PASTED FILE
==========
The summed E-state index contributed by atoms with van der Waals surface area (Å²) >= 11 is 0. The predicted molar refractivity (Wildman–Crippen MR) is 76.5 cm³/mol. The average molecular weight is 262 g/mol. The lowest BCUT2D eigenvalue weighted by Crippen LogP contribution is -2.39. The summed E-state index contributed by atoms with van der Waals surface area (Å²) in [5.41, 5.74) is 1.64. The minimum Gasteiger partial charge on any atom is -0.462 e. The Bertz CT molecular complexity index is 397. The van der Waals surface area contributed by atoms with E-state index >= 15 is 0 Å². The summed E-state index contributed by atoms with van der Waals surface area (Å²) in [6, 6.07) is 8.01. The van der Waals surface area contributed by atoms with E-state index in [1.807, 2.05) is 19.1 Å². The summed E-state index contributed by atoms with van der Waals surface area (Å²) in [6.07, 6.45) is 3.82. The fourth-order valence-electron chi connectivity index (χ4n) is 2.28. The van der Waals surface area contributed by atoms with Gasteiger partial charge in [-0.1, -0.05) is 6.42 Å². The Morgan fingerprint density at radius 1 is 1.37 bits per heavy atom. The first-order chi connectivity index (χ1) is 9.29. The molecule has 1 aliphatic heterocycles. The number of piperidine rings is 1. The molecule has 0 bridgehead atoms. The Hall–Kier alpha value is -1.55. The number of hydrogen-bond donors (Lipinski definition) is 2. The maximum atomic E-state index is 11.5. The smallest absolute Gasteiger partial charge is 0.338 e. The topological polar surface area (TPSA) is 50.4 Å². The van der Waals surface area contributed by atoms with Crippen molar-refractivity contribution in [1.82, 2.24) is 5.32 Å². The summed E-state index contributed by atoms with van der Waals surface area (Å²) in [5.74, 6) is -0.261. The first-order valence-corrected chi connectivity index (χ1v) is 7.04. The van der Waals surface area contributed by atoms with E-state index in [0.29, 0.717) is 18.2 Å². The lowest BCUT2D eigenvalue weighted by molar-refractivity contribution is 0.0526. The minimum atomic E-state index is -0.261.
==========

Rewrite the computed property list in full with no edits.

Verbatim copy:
The summed E-state index contributed by atoms with van der Waals surface area (Å²) >= 11 is 0. The predicted molar refractivity (Wildman–Crippen MR) is 76.5 cm³/mol. The average molecular weight is 262 g/mol. The lowest BCUT2D eigenvalue weighted by Crippen LogP contribution is -2.39. The summed E-state index contributed by atoms with van der Waals surface area (Å²) in [5.41, 5.74) is 1.64. The minimum Gasteiger partial charge on any atom is -0.462 e. The Bertz CT molecular complexity index is 397. The van der Waals surface area contributed by atoms with E-state index >= 15 is 0 Å². The summed E-state index contributed by atoms with van der Waals surface area (Å²) in [6, 6.07) is 8.01. The van der Waals surface area contributed by atoms with E-state index in [1.807, 2.05) is 19.1 Å². The summed E-state index contributed by atoms with van der Waals surface area (Å²) in [6.07, 6.45) is 3.82. The fourth-order valence-electron chi connectivity index (χ4n) is 2.28. The van der Waals surface area contributed by atoms with Gasteiger partial charge in [-0.1, -0.05) is 6.42 Å². The Morgan fingerprint density at radius 1 is 1.37 bits per heavy atom. The first-order chi connectivity index (χ1) is 9.29. The molecule has 1 aliphatic heterocycles. The number of piperidine rings is 1. The molecule has 0 bridgehead atoms. The Hall–Kier alpha value is -1.55. The number of hydrogen-bond donors (Lipinski definition) is 2. The maximum atomic E-state index is 11.5. The smallest absolute Gasteiger partial charge is 0.338 e. The topological polar surface area (TPSA) is 50.4 Å². The van der Waals surface area contributed by atoms with Crippen molar-refractivity contribution in [1.82, 2.24) is 5.32 Å². The summed E-state index contributed by atoms with van der Waals surface area (Å²) in [5.74, 6) is -0.261. The first-order valence-corrected chi connectivity index (χ1v) is 7.04. The van der Waals surface area contributed by atoms with E-state index in [0.29, 0.717) is 18.2 Å². The lowest BCUT2D eigenvalue weighted by molar-refractivity contribution is 0.0526. The minimum atomic E-state index is -0.261.